yield* desugaring

Allen Wirfs-Brock allen at wirfs-brock.com
Mon May 13 11:07:27 PDT 2013

On May 13, 2013, at 10:42 AM, Andreas Rossberg wrote:

> On 13 May 2013 17:58, Allen Wirfs-Brock <allen at wirfs-brock.com> wrote:
>> Every other place in the language (syntax and built-in functions) where we expect Iterables we transparently accept either iterator or generator objects.  Why should yield* be any different.
> Generators are subtypes of iterators, but not the other way round. So
> it is to be expected that there are contexts where you can use the
> latter but not the former. And 'yield' is quite naturally a feature of
> generators.

But we are talking about yield* rather than yield.  It is completely irrelevant to yield* whether the inner iterator implements next/send via an direct method return or an encapsulated yield.

>> However, there is another alternative to close that addresses the finally issue.  I can make it statically illegal for a "yield" statement to be nested within a block that is protected by a "finally".  This preserve the integrity of "finally" which is my only concern.  It also address the for-of early exit issues. This restriction is trivial to specify (and should be only slightly less trivial to implement). Since I don't currently have "close" in the spec.  I probably should have done this anyway.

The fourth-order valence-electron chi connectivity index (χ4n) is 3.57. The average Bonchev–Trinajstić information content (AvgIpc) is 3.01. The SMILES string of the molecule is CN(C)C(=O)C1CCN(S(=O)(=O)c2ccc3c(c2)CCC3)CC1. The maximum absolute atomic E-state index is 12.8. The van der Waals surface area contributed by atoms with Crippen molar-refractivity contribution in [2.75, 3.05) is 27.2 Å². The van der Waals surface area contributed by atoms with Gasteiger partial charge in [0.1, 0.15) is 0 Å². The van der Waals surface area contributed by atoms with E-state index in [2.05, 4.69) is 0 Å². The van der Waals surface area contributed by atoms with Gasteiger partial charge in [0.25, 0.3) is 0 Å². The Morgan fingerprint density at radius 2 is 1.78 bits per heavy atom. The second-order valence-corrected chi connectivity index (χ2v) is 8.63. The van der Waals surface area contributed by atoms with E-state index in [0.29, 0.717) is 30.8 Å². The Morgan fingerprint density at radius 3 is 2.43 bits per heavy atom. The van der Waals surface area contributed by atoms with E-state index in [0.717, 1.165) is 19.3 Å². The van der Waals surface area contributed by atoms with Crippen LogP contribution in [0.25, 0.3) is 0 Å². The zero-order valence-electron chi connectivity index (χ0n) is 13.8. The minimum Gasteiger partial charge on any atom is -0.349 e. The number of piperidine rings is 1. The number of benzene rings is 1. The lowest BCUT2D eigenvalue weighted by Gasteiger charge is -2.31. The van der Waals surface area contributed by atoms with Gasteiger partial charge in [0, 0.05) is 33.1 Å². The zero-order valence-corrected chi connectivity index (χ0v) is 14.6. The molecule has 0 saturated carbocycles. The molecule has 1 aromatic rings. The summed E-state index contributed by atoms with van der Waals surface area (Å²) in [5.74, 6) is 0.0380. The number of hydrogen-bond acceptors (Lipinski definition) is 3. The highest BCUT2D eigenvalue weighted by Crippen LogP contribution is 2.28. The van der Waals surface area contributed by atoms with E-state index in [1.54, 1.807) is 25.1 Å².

> Yes, we had the same discussion in the V8 team the other week. It's a
> reasonable restriction, but it's also an ad-hoc restriction, which I'm
> personally not overly fond of. Moreover, there might be use cases
> where you control both definition and consumption of a generator, so
> that using finally might be safe and sensible. (On the other hand,
> there aren't really many meaningful use cases for finally to start
> with, so I don't worry too much about that.)
> In short, I could live with that, but don't think it's necessary.

It closes down this whole edge-case focused discussion and that's valuable in itself.  Also, since it turns try {yield expr} finally{} into a syntax error  we could revisit the decision in a future edition if somebody actually comes up with compelling use cases.

I've alway made this trivial change to my working spec. draft.  If consensus prevails against it, its easy enough to undo, but for now I suggest we  move on with other issues.


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